# Math Class

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#### Papa Bear

Evolution of Math Last week I purchased a burger at Burger King for \$1.58. The counter girl took my \$2 and I was digging for my change when I pulled 8 cents from my pocket and gave it to her. She stood there, holding the nickel and 3 pennies, while looking at the screen on her register. I sensed her discomfort and tried to tell her to just give me two quarters, but she hailed the manager for help. While he tried to explain the transaction to her, she stood there and cried. Why do I tell you this? Because of the evolution in teaching math since the 1950s: Teaching Math In 1950 -- A logger sells a truckload of lumber for \$100. His cost of production is 4/5 of the price. What is his profit? Teaching Math In 1960 -- A logger sells a truckload of lumber for \$100. His cost of production is 4/5 of the price, or \$80. What is his profit? Teaching Math In 1970 -- A logger sells a truckload of lumber for \$100. His cost of production is \$80. Did he make a profit? Teaching Math In 1980 -- A logger sells a truckload of lumber for \$100. His cost of production is \$80 and his profit is \$20. Your assignment: Underline the number 20. Teaching Math In 1990 -- A logger cuts down a beautiful forest because he is selfish and inconsiderate and cares nothing for the habitat of animals or the preservation of our woodlands. He does this so he can make a profit of \$20. What do you think of this way of making a living? Topic for class participation after answering the question: How did the birds and squirrels feel as the logger cut down the homes? (There are no wrong answers.) Teaching Math In 2005 -- El hachero vende un camion carga por \$100. La cuesta de production es.....

This IS true. A couple days ago I splurged.... went for some grease burgers at Burger King. The cost was exactly \$6. Six dollars. No cents... a round six bucks. I handed the older teen, young twenties female functionary a ten dollar bill. She then reached over and USED AN ELECTRONIC CALCULATOR to determine I had four bucks change coming. Imagine the scenario if I had handed her a mixture of bills and coins!!!!!!!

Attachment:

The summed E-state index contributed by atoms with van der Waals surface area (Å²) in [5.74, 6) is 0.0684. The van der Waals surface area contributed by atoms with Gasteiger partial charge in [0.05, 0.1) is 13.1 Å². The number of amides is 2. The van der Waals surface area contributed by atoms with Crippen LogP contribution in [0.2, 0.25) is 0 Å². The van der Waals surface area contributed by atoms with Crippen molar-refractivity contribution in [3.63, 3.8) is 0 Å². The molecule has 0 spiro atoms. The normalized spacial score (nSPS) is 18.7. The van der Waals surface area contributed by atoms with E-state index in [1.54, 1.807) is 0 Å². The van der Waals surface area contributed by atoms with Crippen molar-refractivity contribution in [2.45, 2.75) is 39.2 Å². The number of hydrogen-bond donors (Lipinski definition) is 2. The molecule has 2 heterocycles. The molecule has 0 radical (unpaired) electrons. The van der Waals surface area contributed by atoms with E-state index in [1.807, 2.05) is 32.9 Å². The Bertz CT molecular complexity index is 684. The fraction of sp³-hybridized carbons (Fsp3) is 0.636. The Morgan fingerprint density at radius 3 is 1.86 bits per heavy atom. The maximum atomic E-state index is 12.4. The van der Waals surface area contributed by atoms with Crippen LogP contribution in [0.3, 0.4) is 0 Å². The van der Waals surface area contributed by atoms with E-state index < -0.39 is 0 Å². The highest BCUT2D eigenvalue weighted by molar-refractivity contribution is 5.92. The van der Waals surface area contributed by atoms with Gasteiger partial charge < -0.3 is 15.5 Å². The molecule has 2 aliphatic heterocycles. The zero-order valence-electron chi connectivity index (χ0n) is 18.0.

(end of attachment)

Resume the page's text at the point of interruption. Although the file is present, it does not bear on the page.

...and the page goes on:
A few years ago now, I bought a loaf of bread, and a litre of milk. The girl punched the numbers in, turned to me, and said "That will be \$298.00". I laughed, and asked if she was sure. She looked at the number on the machine and confirmed that it was definitely \$298.00. I got her to redo it, and was much relieved when it came up \$2.98. Must have been a long time ago. Bread's aboutr \$3.00 these days, and milk \$1.50

Not to rain on the "HUMOR" section discussion, but making change is an acquired skill. I remember the first time I had to do it. Like the girl in the story, I was confused - of course being a male I wasn't allowed to cry. Now it's easy as I've memorized subtractions from 100, but before that happened...... And the machines that do the math for you don't help the learning process. So give these young people a break. They're new to the world of employment and are trying very hard to follow the rules they've been told to follow, even though they aren't sure where the rules came from.

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Originally posted by CapriRacer: Not to rain on the "HUMOR" section discussion, but making change is an acquired skill.

if they were math whizzes they wouldn't be working somewhere that they have to make change in front of a cash register. algebra skills are required to graduate from 8th grade in california now.

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Originally posted by CapriRacer: Not to rain on the "HUMOR" section discussion, but making change is an acquired skill.

ROFL! My wife teaches that skill to her second graders. I would expect a high schooler to have no problem whatsoever.

I've noticed that you can almost guess a clerk’s age by the way she counts your change back. If she counts it "backwards" (as in "ok Mrs Smith that came to 2.57" and she hands you 3 pennies and says, "two sixty" then a nickel and says "sixty-five", then a dime and a quarter while saying "seventy-five and three," then counts the bills while saying "four, five...and five is ten.") you can pretty well guess that she's over 35 or 40. One time I was at a store with a clerk who looked to be in his early 20s and he counted my change “backwards.” I looked at him in surprise and he said "My mom made me learn this in case the power goes out and I have to make change. She said it's a dying art form." He's right. I've tried to get my sons to learn to count change that way. It's a quick way to check that the clerk has given you the correct change. Much quicker than trying to subtract (in your head) your purchases from the money you handed over.

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My wife teaches that skill to her second graders. I would expect a high schooler to have no problem whatsoever.